History should be a must at school
ONCE AGAIN we have showcased the creme de la creme of our vaunted educational system.
Many of the scholars are indeed brilliant, but where are those who excel in modern studies, especially geography and history? Our history has been sidelined in our scheme of education.
Our history, as opposed to his story, has been pushed aside. The chronology of events from chattel slavery to Emancipation to Independence is seemingly conveniently forgotten and most black Barbadians continue to live in denial. Barbados has not always been this way, especially materially. We need only to back-step 50 years and we see all the trappings of poverty; the oil lamp and the pit toilet.
Heritage has now superseded true history. Old buildings, historic sites are all part of history, among our cultural artefacts. This aspect is a good pitch in the tourism mix, but it is only a fraction of our history. We must not leave our history in the hands of propagandists, charlatans or racists.
History of the black man should be on our school curriculum. Not to educate our young men and women is to leave them in a very capricious situation. The fashion fads, the foreign hairstyles, Remy hair. There are scores of authentic African hairstyles which give our young people of African descent distinction. Do they know the origins of the Mohican? Falling victim to these fads is all part of youthful enthusiasm, and experimentation, but when they become endemic, it is another matter. The vendors of these wigs and other hairstyles know of the gullibility of black people.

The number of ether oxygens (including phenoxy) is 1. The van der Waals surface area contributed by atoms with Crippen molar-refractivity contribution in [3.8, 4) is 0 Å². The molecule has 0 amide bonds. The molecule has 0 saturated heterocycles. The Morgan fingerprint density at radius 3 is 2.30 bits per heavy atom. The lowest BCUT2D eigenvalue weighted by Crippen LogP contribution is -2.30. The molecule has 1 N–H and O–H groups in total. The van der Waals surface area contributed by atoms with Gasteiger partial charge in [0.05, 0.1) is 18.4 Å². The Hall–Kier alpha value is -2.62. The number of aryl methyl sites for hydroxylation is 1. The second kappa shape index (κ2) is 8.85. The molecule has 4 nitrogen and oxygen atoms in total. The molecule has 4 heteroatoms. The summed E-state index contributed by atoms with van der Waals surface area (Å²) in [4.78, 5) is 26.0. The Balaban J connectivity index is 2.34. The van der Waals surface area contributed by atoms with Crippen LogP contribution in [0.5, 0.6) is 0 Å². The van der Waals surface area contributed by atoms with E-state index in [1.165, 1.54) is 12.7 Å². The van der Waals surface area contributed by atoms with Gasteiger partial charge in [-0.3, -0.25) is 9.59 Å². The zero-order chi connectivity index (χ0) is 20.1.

It is doing young people of African descent an injustice when they are unaware of their history and culture, the two components which are at the core of nation building, more so in developing countries. We are still copycats, willing to adopt ideas generated in other countries. This speaks to the remnants of slavery, colonial domination and the psychological scars left by these two evils. It has left a dent to our self-pride.
History needs to be put back on the curriculum of our schools, as a core subject like maths and English. I posit the view that this can be of great benefit in lifting the self-image, esteem and pride of many a delinquent youngster.
Why don’t we see the deviance among Whites and Indians? True, they represent a smaller percentage of our population, but they are aware or their lineage, ancestry and history. They can trace their ancestry to Bombay or Liverpool and with pride. We Blacks in many cases don’t even want to acknowledge our extended families.
– PHILIP HUNTE